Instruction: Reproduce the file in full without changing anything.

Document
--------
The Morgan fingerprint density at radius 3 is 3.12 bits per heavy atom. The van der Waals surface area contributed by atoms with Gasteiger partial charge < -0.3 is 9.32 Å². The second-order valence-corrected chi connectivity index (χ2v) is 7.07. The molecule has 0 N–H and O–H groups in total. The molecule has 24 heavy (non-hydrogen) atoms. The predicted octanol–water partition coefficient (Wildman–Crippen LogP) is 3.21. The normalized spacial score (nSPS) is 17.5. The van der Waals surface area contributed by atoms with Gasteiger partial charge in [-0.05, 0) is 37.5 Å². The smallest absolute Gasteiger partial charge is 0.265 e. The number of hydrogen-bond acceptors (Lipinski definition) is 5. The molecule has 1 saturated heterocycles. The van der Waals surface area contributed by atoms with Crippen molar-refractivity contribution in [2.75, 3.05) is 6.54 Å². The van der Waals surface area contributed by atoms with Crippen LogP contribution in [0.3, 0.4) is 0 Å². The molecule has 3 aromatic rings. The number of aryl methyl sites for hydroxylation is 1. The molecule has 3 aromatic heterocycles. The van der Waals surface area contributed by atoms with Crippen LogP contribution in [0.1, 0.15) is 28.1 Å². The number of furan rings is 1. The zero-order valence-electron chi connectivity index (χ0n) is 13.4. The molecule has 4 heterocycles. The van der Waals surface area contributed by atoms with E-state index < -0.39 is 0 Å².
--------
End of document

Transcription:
The Morgan fingerprint density at radius 3 is 3.12 bits per heavy atom. The van der Waals surface area contributed by atoms with Gasteiger partial charge < -0.3 is 9.32 Å². The second-order valence-corrected chi connectivity index (χ2v) is 7.07. The molecule has 0 N–H and O–H groups in total. The molecule has 24 heavy (non-hydrogen) atoms. The predicted octanol–water partition coefficient (Wildman–Crippen LogP) is 3.21. The normalized spacial score (nSPS) is 17.5. The van der Waals surface area contributed by atoms with Gasteiger partial charge in [-0.05, 0) is 37.5 Å². The smallest absolute Gasteiger partial charge is 0.265 e. The number of hydrogen-bond acceptors (Lipinski definition) is 5. The molecule has 1 saturated heterocycles. The van der Waals surface area contributed by atoms with Crippen molar-refractivity contribution in [2.75, 3.05) is 6.54 Å². The van der Waals surface area contributed by atoms with Crippen LogP contribution in [0.3, 0.4) is 0 Å². The molecule has 3 aromatic rings. The number of aryl methyl sites for hydroxylation is 1. The molecule has 3 aromatic heterocycles. The van der Waals surface area contributed by atoms with Crippen LogP contribution in [0.1, 0.15) is 28.1 Å². The number of furan rings is 1. The zero-order valence-electron chi connectivity index (χ0n) is 13.4. The molecule has 4 heterocycles. The van der Waals surface area contributed by atoms with E-state index < -0.39 is 0 Å².